Richard Pates
Researcher interested in control theory, electrical power systems and mathematics.

Controlling Power Systems with Renewables — A Modular Approach (Part IV)

So far we have motivated the need for modular design in power systems, developed a modular power system model, and derived a general purpose modular stability criterion. Today we are going to put it all together, and derive a modular stability criterion that is tailored specifically to the power system model.

The stability guarantee

The principal difficulty in applying the modular tests from last time to the power system model lies in interpretting the network classes in the stability guarantees. We will address that in this section by defining a stability guarantee that is written in terms of the transmission network models from the power system model. To do so requires an assumption about the operating point of each transmission line.

First, recall that the transmission line model we used was


where the model parameter \(Y_l\) was given by


In this equation \(X_l\) is a constant that depends on the properties of the line. \(|V|_x,|V|_y,\theta_{x,\textrm{eq}}\) and \(\theta_{y,\textrm{eq}}\) are also constants, however their values depend on the operating point. More specifically, they correspond to the voltage magnitudes and angles at either end of the line, at the operating point. We will make an assumption about the range of values these can take:

Assumption I: The operating point of every transmission line in the network is such that the voltage magnitudes at either end of the line are less than or equal to a number \(|V|_{\max}\), and the difference between the voltage angles is less than \(90^\circ\).

This is a very mild assumption, and just places a limit on the sizes of the voltage magnitudes and angles at the operating point. In practice, transmission networks are designed to avoid voltage magnitudes above \(1.05\) per unit (we could use this for \(|V|_{\max}\)) and angle differences above \(15^\circ\). This is because operating outside these ranges leads to thermal and voltage drop problems for AC transmission lines (that we haven’t modelled). Roughly speaking, if Assumption I doesn’t hold, the transmission line won’t function predictably, and stability of the operating point is the least of our worries.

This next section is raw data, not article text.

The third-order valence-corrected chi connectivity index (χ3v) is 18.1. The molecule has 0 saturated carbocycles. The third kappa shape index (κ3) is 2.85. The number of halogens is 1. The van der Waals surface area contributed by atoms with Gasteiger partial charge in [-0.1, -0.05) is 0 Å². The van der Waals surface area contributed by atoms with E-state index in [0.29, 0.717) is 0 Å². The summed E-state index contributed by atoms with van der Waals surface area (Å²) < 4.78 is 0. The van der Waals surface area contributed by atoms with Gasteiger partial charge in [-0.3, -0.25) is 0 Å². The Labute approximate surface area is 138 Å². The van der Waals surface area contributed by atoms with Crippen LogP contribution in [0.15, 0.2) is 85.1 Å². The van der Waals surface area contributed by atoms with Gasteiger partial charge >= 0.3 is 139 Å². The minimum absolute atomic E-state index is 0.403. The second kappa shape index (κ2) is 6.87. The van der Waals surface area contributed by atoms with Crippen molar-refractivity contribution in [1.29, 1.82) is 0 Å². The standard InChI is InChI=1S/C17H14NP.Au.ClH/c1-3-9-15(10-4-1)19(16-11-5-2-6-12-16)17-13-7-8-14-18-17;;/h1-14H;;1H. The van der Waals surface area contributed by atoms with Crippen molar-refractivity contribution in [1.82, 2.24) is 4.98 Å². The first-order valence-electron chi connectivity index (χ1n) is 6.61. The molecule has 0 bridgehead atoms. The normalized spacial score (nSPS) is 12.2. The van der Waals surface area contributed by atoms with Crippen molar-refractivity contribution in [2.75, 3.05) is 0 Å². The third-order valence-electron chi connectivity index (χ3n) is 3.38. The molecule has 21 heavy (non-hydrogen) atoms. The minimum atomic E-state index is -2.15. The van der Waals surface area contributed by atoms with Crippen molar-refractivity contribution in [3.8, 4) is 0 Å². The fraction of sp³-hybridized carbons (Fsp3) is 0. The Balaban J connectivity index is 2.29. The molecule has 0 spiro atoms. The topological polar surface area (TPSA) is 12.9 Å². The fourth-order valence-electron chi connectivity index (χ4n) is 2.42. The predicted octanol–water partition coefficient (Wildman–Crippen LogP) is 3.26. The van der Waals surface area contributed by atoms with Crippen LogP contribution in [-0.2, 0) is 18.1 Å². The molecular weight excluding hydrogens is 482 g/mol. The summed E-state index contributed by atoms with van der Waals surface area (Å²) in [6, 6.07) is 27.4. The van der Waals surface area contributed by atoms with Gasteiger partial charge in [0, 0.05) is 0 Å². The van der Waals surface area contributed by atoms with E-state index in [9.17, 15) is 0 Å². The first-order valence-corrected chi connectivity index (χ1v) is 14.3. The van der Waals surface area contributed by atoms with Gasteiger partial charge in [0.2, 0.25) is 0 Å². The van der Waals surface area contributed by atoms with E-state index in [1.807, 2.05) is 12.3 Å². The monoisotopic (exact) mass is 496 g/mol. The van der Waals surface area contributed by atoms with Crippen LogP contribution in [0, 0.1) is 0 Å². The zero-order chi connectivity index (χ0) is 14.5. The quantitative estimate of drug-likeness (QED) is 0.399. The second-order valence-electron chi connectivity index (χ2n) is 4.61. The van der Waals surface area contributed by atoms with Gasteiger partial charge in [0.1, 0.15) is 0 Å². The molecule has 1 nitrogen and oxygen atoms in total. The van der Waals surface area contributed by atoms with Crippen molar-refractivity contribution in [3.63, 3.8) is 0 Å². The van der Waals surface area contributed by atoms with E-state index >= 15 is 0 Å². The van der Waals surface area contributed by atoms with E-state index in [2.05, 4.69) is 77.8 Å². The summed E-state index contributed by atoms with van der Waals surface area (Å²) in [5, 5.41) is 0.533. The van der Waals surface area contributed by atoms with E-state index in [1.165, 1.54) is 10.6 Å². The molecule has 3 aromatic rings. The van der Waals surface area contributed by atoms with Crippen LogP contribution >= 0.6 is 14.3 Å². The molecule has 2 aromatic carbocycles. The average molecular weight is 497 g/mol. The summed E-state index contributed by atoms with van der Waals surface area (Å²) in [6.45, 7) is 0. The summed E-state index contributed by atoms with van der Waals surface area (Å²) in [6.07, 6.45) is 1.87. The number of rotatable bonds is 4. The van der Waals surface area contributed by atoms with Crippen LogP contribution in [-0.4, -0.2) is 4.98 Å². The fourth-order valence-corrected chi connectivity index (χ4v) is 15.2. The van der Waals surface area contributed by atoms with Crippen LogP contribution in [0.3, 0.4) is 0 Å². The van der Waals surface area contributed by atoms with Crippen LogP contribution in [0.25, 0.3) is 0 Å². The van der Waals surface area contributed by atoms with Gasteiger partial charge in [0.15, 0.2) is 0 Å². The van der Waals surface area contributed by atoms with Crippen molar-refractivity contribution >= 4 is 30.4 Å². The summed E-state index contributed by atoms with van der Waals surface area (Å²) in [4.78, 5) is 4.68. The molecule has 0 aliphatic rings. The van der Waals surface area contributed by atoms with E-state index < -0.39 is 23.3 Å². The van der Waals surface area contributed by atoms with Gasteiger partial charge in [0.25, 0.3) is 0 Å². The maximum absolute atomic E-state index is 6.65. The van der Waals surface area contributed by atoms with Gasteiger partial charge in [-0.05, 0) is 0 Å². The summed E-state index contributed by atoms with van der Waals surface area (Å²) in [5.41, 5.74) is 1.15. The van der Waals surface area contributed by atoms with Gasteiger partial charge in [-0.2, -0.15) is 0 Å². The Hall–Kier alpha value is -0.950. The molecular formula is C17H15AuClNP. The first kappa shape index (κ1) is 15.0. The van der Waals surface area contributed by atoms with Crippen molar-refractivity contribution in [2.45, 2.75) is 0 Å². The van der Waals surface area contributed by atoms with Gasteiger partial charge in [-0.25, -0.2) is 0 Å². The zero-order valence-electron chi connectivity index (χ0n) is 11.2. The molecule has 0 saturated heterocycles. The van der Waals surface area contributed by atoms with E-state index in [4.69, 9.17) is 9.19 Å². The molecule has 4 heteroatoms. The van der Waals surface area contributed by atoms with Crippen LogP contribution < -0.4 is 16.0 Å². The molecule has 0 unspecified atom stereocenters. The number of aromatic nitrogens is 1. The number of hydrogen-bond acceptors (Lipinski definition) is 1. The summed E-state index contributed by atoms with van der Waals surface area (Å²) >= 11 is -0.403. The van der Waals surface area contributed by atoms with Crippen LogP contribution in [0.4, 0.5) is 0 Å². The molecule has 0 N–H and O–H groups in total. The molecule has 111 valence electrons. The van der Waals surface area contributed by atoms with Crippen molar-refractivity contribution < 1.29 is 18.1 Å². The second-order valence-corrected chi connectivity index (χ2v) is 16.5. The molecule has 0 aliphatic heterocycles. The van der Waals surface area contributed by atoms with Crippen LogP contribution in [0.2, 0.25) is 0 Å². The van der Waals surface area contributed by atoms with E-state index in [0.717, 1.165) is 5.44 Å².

We are now ready to state the stability guarantee.

The \(\mathbf{A}\) matrix in the structured power system model has no eigenvalues in the right half-plane, except possibly for some simple eigenvalues on the imaginary axis, for all transmission network models with lines that satisfy Assumption I.

— power system stability guarantee

This stability guarantee is of the form of modified stability guarantee (2) from last time. In essence it means that the power system model is stable for every possible transmission network model.

The modular test

In this section we will give a modular test that can be applied to the power system component models. Provided every component model passes this test, the power system stability guarantee is obtained.

Just as last time, the modular test depends on the transfer function


which can be obtained directly from the model of the power system component dynamics. However this time we also need an additional parameter:


Here the summation just means, sum up over the transmission lines that are connected to the terminals of the \(i\)-th component. We can now state the modular test.

For all \(s\) in the right half-plane
where \(h(s)\) is positive real.

— power system component test

And that’s all there is to it! This minor modification of modified modular test (2) will provide power system stability guarantee. This test can be understood and checked with the domain colouring technique explained last time. We will see an example of this below.